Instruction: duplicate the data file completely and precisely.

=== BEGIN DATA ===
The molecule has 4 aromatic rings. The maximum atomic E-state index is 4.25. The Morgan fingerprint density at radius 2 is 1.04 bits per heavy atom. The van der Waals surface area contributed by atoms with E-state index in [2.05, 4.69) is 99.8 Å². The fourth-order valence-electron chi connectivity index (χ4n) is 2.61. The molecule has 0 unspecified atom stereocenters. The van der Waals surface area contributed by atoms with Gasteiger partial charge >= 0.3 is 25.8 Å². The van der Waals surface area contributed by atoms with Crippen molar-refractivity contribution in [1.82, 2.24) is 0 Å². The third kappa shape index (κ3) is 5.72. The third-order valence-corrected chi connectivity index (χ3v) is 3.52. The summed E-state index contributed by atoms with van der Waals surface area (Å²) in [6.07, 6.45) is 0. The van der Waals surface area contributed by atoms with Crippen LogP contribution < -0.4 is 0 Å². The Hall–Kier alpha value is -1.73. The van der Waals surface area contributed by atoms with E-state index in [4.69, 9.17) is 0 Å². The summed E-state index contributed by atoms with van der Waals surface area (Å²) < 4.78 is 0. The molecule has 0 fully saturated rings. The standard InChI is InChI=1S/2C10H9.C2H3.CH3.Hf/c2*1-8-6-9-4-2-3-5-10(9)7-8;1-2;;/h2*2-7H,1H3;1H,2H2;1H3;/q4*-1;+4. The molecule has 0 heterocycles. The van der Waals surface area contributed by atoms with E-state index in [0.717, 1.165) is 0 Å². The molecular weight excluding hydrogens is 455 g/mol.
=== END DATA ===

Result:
The molecule has 4 aromatic rings. The maximum atomic E-state index is 4.25. The Morgan fingerprint density at radius 2 is 1.04 bits per heavy atom. The van der Waals surface area contributed by atoms with E-state index in [2.05, 4.69) is 99.8 Å². The fourth-order valence-electron chi connectivity index (χ4n) is 2.61. The molecule has 0 unspecified atom stereocenters. The van der Waals surface area contributed by atoms with Gasteiger partial charge >= 0.3 is 25.8 Å². The van der Waals surface area contributed by atoms with Crippen molar-refractivity contribution in [1.82, 2.24) is 0 Å². The third kappa shape index (κ3) is 5.72. The third-order valence-corrected chi connectivity index (χ3v) is 3.52. The summed E-state index contributed by atoms with van der Waals surface area (Å²) in [6.07, 6.45) is 0. The van der Waals surface area contributed by atoms with Crippen LogP contribution < -0.4 is 0 Å². The Hall–Kier alpha value is -1.73. The van der Waals surface area contributed by atoms with E-state index in [4.69, 9.17) is 0 Å². The summed E-state index contributed by atoms with van der Waals surface area (Å²) < 4.78 is 0. The molecule has 0 fully saturated rings. The standard InChI is InChI=1S/2C10H9.C2H3.CH3.Hf/c2*1-8-6-9-4-2-3-5-10(9)7-8;1-2;;/h2*2-7H,1H3;1H,2H2;1H3;/q4*-1;+4. The molecule has 0 heterocycles. The van der Waals surface area contributed by atoms with E-state index in [0.717, 1.165) is 0 Å². The molecular weight excluding hydrogens is 455 g/mol.